• 4E/H1*. By the end of the 12th grade, students should know that although the various forms of energy appear very different, each can be measured in a way that makes it possible to keep track of how much of one form is converted into another. Whenever the amount of energy in one place diminishes, the amount in other places or forms increases by the same amount.
  • 4E/H9** (NSES). By the end of the 12th grade, students should know that many forms of energy can be considered to be either kinetic energy, which is the energy of motion, or potential energy, which depends on the separation between mutually attracting or repelling objects.
  • 4E/H10** (SFAA). By the end of the 12th grade, students should know that if no energy is transferred into or out of a system, the total energy of all the different forms in the system will not change, no matter what gradual or violent changes actually occur within the system.
4G. Forces of Nature
  • 4G/H1. By the end of the 12th grade, students should know that gravitational force is an attraction between masses. The strength of the force is proportional to the masses and weakens rapidly with increasing distance between them.
  • 4G/H2a*. By the end of the 12th grade, students should know that electric forces acting within and between atoms are vastly stronger than the gravitational forces acting between the atoms. At larger scales, gravitational forces accumulate to produce a large and noticeable effect, whereas electric forces tend to cancel each other out.

11. Common Themes

11B. Models
  • 11B/M6** (SFAA). By the end of the 8th grade, students should know that a model can sometimes be used to get ideas about how the thing being modeled actually works, but there is no guarantee that these ideas are correct if they are based on the model alone.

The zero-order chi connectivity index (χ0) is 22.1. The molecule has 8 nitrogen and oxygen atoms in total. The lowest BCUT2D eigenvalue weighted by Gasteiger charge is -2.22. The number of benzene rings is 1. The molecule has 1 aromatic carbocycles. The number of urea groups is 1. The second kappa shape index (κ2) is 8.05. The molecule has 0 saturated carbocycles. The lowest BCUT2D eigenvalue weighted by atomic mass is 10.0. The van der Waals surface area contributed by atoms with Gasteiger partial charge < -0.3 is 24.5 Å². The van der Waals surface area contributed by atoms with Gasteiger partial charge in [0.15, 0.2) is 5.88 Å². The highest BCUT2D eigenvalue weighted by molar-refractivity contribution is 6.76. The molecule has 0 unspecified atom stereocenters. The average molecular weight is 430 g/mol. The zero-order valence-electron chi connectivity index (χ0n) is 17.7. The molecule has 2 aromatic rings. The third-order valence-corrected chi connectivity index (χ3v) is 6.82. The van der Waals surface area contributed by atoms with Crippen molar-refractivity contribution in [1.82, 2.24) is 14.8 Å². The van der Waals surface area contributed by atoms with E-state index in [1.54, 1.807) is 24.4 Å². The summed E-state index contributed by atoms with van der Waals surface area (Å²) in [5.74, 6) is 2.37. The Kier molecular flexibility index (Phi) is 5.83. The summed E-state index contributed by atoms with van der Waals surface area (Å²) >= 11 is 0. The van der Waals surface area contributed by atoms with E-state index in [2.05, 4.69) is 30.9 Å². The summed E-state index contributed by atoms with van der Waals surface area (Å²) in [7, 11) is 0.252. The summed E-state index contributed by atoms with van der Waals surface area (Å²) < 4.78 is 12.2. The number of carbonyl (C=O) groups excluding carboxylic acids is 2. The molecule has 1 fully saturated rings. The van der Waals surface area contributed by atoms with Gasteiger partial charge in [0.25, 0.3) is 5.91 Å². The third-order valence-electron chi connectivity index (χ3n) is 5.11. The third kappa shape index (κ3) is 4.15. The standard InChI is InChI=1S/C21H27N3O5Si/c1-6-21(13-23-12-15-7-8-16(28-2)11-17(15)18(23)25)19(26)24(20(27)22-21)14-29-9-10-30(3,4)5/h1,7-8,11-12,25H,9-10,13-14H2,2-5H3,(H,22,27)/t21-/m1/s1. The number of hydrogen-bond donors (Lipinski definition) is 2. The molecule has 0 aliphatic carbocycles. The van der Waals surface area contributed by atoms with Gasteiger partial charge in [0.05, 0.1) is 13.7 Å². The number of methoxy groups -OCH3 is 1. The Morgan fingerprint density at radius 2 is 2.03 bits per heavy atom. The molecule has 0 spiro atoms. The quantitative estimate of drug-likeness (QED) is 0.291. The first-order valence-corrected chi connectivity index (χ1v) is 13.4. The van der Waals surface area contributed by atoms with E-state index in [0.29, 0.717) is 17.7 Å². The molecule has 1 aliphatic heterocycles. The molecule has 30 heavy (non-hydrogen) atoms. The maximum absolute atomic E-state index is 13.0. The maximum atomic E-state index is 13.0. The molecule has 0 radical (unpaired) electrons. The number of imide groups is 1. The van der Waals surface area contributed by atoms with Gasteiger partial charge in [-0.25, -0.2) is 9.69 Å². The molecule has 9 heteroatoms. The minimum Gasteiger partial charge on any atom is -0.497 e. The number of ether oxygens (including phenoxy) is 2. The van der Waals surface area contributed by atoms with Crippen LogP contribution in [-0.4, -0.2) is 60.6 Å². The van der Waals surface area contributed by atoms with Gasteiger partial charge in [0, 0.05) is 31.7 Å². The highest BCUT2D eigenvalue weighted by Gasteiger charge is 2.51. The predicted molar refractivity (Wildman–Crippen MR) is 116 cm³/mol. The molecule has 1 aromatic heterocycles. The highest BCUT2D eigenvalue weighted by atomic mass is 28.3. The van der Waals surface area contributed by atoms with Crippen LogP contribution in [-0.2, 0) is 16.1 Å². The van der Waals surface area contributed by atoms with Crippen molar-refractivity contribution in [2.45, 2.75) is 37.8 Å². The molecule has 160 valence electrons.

Copyright
© Copyright The Concord Consortium

Record Link
<a href="stem-resources/atoms-and-conservation-energy">The Concord Consortium. Atoms and Conservation of Energy. Concord: The Concord Consortium, 2011, May 26.</a>

AIP
Atoms and Conservation of Energy (The Concord Consortium, Concord, 2011, May 26), WWW Document, (http://concord.org/stem-resources/atoms-and-conservation-energy).

AJP
Atoms and Conservation of Energy (The Concord Consortium, Concord, 2011, May 26), WWW Document, (http://concord.org/stem-resources/atoms-and-conservation-energy).

APA
Atoms and Conservation of Energy. (2011, May 26). Retrieved 2014, October 30, from The Concord Consortium: http://concord.org/stem-resources/atoms-and-conservation-energy

Disclaimer: The Concord Consortium offers citation styles as a guide only. We cannot offer interpretations about citations as this is an automated procedure.

Requirements

This activity requires the Java Runtime Environment version 5 (sometimes referred to as 1.5) or later with Java Webstart. You can download it at java.com.

The download for this activity will require 2 KB of disk space.

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Science of Atoms and MoleculesThis resource is a part of the Concord Consortium's Science of Atoms and Molecules project.

Grade Level
High School
Subject
Chemistry
Focus Area
Modeling and Simulation